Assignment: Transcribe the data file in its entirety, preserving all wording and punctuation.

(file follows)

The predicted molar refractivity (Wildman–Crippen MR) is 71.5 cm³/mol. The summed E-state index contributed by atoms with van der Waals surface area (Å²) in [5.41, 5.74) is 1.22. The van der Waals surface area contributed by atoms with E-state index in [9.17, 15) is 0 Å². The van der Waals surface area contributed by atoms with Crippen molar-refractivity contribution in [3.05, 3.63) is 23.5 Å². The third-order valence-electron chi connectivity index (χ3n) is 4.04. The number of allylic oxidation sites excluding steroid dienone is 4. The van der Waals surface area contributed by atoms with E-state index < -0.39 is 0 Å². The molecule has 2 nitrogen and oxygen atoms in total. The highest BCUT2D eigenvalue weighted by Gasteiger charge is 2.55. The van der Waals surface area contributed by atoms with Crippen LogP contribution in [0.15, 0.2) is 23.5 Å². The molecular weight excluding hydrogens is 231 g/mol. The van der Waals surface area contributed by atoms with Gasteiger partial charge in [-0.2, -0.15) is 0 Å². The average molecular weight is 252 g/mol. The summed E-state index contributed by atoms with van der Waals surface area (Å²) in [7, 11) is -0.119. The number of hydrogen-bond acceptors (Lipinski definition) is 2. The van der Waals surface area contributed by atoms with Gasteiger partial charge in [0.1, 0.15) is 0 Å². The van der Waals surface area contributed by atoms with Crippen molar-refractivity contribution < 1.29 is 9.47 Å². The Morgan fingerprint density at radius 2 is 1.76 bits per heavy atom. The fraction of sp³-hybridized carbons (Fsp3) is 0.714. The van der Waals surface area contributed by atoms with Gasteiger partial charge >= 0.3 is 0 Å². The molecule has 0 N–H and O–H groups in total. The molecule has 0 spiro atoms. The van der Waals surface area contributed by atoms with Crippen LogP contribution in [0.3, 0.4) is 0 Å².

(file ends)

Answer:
The predicted molar refractivity (Wildman–Crippen MR) is 71.5 cm³/mol. The summed E-state index contributed by atoms with van der Waals surface area (Å²) in [5.41, 5.74) is 1.22. The van der Waals surface area contributed by atoms with E-state index in [9.17, 15) is 0 Å². The van der Waals surface area contributed by atoms with Crippen molar-refractivity contribution in [3.05, 3.63) is 23.5 Å². The third-order valence-electron chi connectivity index (χ3n) is 4.04. The number of allylic oxidation sites excluding steroid dienone is 4. The van der Waals surface area contributed by atoms with E-state index < -0.39 is 0 Å². The molecule has 2 nitrogen and oxygen atoms in total. The highest BCUT2D eigenvalue weighted by Gasteiger charge is 2.55. The van der Waals surface area contributed by atoms with Crippen LogP contribution in [0.15, 0.2) is 23.5 Å². The molecular weight excluding hydrogens is 231 g/mol. The van der Waals surface area contributed by atoms with Gasteiger partial charge in [-0.2, -0.15) is 0 Å². The average molecular weight is 252 g/mol. The summed E-state index contributed by atoms with van der Waals surface area (Å²) in [7, 11) is -0.119. The number of hydrogen-bond acceptors (Lipinski definition) is 2. The van der Waals surface area contributed by atoms with Gasteiger partial charge in [0.1, 0.15) is 0 Å². The van der Waals surface area contributed by atoms with Crippen molar-refractivity contribution < 1.29 is 9.47 Å². The Morgan fingerprint density at radius 2 is 1.76 bits per heavy atom. The fraction of sp³-hybridized carbons (Fsp3) is 0.714. The van der Waals surface area contributed by atoms with Gasteiger partial charge >= 0.3 is 0 Å². The molecule has 0 N–H and O–H groups in total. The molecule has 0 spiro atoms. The van der Waals surface area contributed by atoms with Crippen LogP contribution in [0.3, 0.4) is 0 Å².